Born again Earth

May 25, 2020 · Print This Article

 

Some have called it a ‘new dawn’, one writer even used the phrase a ‘born again world’. As we emerge from the great pause, a slow realisation is sweeping the world that things will never be the same again. But what does this born again Earth look like? Are things about to change for good?

Things really have changed, haven’t they? We now know our neighbours. Queuing is part of our daily experience (and us Brits do it so well). Our elderly can now Zoom where they have never zoomed before. We’ve discovered TikTok’s not some new sweet, rather a video-sharing platform that is feeding the nation with bitesize humour. I’ve even joined what seems to be the rest of the nation in getting on my bike.

But some think bigger changes are ahead for the Earth.

The born again phrase comes from a national newspaper published yesterday where the writer forecast that the world is on the verge of another Age of Revolution. A post-pandemic agenda that will address our problems of poverty and the environment, rekindling a “transformative vision of humankind working in concert to defeat common evils”. I like it, but will we get it?

Before the Covid-crisis, we had a steady stream of enviro-mania – David Attenborough even gave the Earth a countdown of 20 years and then times up. From Gretna at Davos to President Trump pulling out of the Paris Accord, such a focus on the environmental conditions of the Earth – and now the great pause – has meant a re-emergence of the idea of Earth as our nurturer which, in turn, needs to be nurtured. And the conditions of Earth suggested we really did need this pause and now a rebirth.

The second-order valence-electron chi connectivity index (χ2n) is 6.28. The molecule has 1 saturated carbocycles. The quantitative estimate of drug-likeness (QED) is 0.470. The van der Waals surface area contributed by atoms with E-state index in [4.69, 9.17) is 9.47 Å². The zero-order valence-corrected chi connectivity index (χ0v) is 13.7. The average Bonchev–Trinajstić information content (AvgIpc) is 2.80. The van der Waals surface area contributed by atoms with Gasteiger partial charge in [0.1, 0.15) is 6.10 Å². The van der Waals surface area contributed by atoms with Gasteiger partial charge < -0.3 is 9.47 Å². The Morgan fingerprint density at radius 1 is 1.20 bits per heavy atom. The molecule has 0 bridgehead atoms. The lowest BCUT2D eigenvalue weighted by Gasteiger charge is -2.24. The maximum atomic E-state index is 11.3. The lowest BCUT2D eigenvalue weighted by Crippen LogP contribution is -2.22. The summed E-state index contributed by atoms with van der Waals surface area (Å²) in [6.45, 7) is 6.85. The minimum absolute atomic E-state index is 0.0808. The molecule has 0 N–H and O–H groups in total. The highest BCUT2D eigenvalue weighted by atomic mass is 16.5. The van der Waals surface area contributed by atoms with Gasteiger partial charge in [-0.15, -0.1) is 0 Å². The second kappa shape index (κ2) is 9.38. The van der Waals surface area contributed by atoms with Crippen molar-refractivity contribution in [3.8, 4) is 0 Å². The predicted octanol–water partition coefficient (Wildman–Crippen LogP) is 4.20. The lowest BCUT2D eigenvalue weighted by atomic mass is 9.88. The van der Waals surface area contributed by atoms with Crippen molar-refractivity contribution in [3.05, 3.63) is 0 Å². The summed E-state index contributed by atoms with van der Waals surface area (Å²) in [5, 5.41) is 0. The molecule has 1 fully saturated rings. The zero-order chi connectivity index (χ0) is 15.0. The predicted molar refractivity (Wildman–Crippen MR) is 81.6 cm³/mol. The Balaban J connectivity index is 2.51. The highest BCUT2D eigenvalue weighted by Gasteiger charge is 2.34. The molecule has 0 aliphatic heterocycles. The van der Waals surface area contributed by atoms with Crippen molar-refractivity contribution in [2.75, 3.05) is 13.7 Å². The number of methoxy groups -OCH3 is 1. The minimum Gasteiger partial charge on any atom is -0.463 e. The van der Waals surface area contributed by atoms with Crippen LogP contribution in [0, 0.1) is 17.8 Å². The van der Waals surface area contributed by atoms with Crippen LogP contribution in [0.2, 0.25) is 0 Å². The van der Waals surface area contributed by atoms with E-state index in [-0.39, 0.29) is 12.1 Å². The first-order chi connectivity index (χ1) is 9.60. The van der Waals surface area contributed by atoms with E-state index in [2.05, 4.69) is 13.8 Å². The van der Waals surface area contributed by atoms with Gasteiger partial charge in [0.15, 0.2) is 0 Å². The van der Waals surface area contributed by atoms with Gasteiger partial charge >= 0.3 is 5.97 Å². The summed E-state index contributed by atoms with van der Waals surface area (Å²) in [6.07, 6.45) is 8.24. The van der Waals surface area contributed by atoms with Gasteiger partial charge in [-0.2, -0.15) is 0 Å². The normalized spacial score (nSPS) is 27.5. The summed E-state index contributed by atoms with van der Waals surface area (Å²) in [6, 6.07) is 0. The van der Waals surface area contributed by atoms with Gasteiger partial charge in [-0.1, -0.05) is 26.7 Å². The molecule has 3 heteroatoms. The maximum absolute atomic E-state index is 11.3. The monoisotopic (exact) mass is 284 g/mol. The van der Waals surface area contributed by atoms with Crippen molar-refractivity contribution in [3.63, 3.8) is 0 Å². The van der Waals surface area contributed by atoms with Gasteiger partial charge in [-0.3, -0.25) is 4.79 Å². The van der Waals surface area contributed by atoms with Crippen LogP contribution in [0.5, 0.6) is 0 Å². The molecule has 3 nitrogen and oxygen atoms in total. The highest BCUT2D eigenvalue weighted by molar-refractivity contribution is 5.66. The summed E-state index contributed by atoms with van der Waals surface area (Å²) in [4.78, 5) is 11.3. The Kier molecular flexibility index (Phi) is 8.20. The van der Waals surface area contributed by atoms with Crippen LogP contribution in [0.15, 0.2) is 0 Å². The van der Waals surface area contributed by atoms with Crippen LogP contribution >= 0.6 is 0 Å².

Thinking of Earth as living – mother-like – has become an implicit part of the environmental narrative and global collective consciousness. Mother Earth has been front and centre in our global and individual decision-making (I now really do reuse my supermarket bags). Many now believe that Earth is herself a living organism.

Ideas about a life-giving, mother-like earth are littered throughout the ages in literature. Even in the New Testament of the Bible we get a curious, enigmatic statement that has echoes of the born again prophecies of today’s news pundits that hint at a reborn Earth.

It describes a remarkable truism “that the whole creation has been groaning as in the pains of childbirth right up to the present time”.[1] So what comes next? According to the Christian worldview “the creation looks forward to the day when it will join God’s children in glorious freedom from death and decay”. This is a promise of a born again Earth that no longer fears pandemics or pollution but a better world full of better things, and no death.

The world will change post-pandemic. We will have to see how. But whatever the change, the Christian worldview offers the hope of a truly born again Earth. One that works for all, works for the environment and sustains all life in peace and harmony. A real change for good.

If you would like to find out more about this world, reach out at the following email – I’d be happy to share more thoughts.

Richard Fowler info@because.uk.com

Richard is editorial assistant at Because

[1] The Bible, Romans 8:22 (NIVUK)
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